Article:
The United States has a murder rate that is double that of Canada, Australia, Finland, Israel, China, and the United Kingdom.  Our suicide rate is higher than Australia's, and almost double that of Israel and the United Kingdom.  The United States ranks #1 in obesity with around 30% of the population fat -- the United Kingdom, Australia, and Israel rank between 7 and 10 percentage points behind.  Since cars are driven more often in America, that has implications as well.  The car accident death rate in America has on average around 3-9 more deaths per 100,000 than the countries previously mentioned.  Scott Atlas of the Hoover Institution demonstrated how America ranks in lifespan when accounting for these factors -- and ended up resolving the apparent paradox.  With variables except for "fatal injures" accounted for, the United States ranks #1 in life expectancy at 76.9 years.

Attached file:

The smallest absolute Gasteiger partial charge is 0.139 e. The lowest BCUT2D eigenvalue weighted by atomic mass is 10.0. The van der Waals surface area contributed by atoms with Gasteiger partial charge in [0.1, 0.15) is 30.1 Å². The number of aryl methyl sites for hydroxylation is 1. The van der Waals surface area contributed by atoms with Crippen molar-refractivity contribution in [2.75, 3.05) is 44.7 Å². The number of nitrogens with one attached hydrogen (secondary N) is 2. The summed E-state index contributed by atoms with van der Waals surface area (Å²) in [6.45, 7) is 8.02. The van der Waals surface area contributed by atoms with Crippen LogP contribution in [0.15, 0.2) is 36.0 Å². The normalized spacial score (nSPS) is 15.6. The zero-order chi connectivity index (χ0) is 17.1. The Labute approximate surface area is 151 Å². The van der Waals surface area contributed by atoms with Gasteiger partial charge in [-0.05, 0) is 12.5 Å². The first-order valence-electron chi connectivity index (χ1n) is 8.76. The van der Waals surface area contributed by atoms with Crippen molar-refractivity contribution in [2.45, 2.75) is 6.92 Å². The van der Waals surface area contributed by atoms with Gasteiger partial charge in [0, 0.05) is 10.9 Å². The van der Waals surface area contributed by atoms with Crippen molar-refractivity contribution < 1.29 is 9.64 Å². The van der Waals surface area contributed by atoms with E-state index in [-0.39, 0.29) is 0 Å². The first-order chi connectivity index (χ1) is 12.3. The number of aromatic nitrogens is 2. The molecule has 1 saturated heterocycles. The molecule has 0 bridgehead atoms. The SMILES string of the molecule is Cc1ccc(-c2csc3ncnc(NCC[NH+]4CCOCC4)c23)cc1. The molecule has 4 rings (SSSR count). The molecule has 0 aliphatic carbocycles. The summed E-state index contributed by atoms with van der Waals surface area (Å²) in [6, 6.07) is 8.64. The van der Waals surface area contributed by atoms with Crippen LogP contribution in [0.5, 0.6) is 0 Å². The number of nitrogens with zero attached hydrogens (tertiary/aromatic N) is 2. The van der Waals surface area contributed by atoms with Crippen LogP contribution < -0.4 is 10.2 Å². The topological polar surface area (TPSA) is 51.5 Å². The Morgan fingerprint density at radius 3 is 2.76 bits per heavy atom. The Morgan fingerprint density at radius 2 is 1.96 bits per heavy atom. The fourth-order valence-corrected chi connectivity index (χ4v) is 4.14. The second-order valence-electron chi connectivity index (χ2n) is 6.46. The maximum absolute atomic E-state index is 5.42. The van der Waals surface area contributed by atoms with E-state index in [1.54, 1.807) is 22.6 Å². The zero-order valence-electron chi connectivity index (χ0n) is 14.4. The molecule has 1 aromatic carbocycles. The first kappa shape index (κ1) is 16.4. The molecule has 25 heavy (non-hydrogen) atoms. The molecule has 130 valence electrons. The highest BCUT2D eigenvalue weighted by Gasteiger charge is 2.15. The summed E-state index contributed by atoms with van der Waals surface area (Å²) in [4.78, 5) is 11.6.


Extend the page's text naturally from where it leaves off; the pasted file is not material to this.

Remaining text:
The argument that the States rank poorly when measured by infant mortality rate is based on multiple apples-to-oranges comparisons.  The World Fact Book has led many to believe that the States rank 46th in infant mortality.  (Please note that in the hyperlink for the previous statistic, countries are ranked worst to best, which I adapted and ranked best to worst for the "46" ranking.)  What ought to be included in this ranking, however, is an adjustment based on how different countries calculate infant mortality.  In Hong Kong and Japan, for instance, babies who die within 24 hours of birth are classified as miscarriages and don't factor into their infant mortality rate.  In the United States, half of all infant mortalities occur within the first 24 hours after birth.  Canada, Germany, and Ireland all don't count premature babies weighing under 500 grams towards their infant mortality rate, instead defining them as "still births."  Australia does the same thing, but at 400 grams.  The mortality rate for babies at that weight is 869 per 1,000.  Even ethnicity plays a role, the infant mortality rate for blacks being around 2.4 times higher than that of whites.  Mexican-Americans have the least access to health insurance, are twice as likely to be born out of hospital, and have better survival rates than Native Americans and blacks.  Being a diverse nation works for and against our favor in this statistic.  With many of these variables accounted for, the United States is on par with Norway for infant mortality, which ranks 13th.  That isn't to say that America is the 13th-best place to be born as a high-risk child, however -- one study on babies who weighed under 400g has noted that around 70% of them were born in the States.